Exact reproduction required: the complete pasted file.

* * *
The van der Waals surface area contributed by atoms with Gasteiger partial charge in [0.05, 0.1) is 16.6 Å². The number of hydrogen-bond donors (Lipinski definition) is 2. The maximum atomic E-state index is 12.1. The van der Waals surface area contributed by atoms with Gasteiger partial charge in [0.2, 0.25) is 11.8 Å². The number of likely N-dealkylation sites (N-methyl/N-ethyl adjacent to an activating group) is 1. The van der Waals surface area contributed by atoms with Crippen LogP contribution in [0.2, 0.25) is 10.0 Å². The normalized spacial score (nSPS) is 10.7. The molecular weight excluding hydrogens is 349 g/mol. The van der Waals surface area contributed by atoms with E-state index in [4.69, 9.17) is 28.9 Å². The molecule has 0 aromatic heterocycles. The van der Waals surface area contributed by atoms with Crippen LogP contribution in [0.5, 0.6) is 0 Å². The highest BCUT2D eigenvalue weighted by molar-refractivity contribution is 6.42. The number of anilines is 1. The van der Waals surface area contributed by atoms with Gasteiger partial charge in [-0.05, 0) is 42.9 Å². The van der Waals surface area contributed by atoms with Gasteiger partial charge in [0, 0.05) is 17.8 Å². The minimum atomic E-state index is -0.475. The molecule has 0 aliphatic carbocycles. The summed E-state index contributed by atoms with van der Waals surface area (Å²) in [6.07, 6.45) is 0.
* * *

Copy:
The van der Waals surface area contributed by atoms with Gasteiger partial charge in [0.05, 0.1) is 16.6 Å². The number of hydrogen-bond donors (Lipinski definition) is 2. The maximum atomic E-state index is 12.1. The van der Waals surface area contributed by atoms with Gasteiger partial charge in [0.2, 0.25) is 11.8 Å². The number of likely N-dealkylation sites (N-methyl/N-ethyl adjacent to an activating group) is 1. The van der Waals surface area contributed by atoms with Crippen LogP contribution in [0.2, 0.25) is 10.0 Å². The normalized spacial score (nSPS) is 10.7. The molecular weight excluding hydrogens is 349 g/mol. The van der Waals surface area contributed by atoms with E-state index in [4.69, 9.17) is 28.9 Å². The molecule has 0 aromatic heterocycles. The van der Waals surface area contributed by atoms with Crippen LogP contribution in [0.5, 0.6) is 0 Å². The highest BCUT2D eigenvalue weighted by molar-refractivity contribution is 6.42. The number of anilines is 1. The van der Waals surface area contributed by atoms with Gasteiger partial charge in [-0.05, 0) is 42.9 Å². The van der Waals surface area contributed by atoms with Gasteiger partial charge in [0, 0.05) is 17.8 Å². The minimum atomic E-state index is -0.475. The molecule has 0 aliphatic carbocycles. The summed E-state index contributed by atoms with van der Waals surface area (Å²) in [6.07, 6.45) is 0.